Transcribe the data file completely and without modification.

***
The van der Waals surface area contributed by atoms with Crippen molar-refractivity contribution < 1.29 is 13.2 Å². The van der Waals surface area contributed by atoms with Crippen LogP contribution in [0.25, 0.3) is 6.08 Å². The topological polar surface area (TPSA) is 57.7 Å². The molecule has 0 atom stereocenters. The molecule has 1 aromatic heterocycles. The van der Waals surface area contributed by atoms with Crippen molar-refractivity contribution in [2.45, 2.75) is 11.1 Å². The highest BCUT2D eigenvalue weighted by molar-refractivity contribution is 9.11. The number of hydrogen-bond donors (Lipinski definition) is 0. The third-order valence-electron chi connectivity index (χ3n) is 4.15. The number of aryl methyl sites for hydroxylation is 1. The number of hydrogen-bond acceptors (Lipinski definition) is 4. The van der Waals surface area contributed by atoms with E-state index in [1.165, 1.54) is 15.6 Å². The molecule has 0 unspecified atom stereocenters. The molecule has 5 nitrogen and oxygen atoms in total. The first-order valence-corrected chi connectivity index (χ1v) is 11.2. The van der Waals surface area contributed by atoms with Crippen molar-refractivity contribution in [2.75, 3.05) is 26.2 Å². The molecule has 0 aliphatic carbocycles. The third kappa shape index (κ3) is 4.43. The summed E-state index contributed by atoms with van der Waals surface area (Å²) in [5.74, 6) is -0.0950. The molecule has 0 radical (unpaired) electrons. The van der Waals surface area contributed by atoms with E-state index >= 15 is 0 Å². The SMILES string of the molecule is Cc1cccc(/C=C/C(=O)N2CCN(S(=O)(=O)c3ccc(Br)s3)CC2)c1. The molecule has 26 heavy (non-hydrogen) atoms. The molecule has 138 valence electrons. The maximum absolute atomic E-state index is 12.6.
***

The van der Waals surface area contributed by atoms with Crippen molar-refractivity contribution < 1.29 is 13.2 Å². The van der Waals surface area contributed by atoms with Crippen LogP contribution in [0.25, 0.3) is 6.08 Å². The topological polar surface area (TPSA) is 57.7 Å². The molecule has 0 atom stereocenters. The molecule has 1 aromatic heterocycles. The van der Waals surface area contributed by atoms with Crippen molar-refractivity contribution in [2.45, 2.75) is 11.1 Å². The highest BCUT2D eigenvalue weighted by molar-refractivity contribution is 9.11. The number of hydrogen-bond donors (Lipinski definition) is 0. The third-order valence-electron chi connectivity index (χ3n) is 4.15. The number of aryl methyl sites for hydroxylation is 1. The number of hydrogen-bond acceptors (Lipinski definition) is 4. The van der Waals surface area contributed by atoms with E-state index in [1.165, 1.54) is 15.6 Å². The molecule has 0 unspecified atom stereocenters. The molecule has 5 nitrogen and oxygen atoms in total. The first-order valence-corrected chi connectivity index (χ1v) is 11.2. The van der Waals surface area contributed by atoms with Crippen molar-refractivity contribution in [2.75, 3.05) is 26.2 Å². The molecule has 0 aliphatic carbocycles. The third kappa shape index (κ3) is 4.43. The summed E-state index contributed by atoms with van der Waals surface area (Å²) in [5.74, 6) is -0.0950. The molecule has 0 radical (unpaired) electrons. The van der Waals surface area contributed by atoms with E-state index >= 15 is 0 Å². The SMILES string of the molecule is Cc1cccc(/C=C/C(=O)N2CCN(S(=O)(=O)c3ccc(Br)s3)CC2)c1. The molecule has 26 heavy (non-hydrogen) atoms. The molecule has 138 valence electrons. The maximum absolute atomic E-state index is 12.6.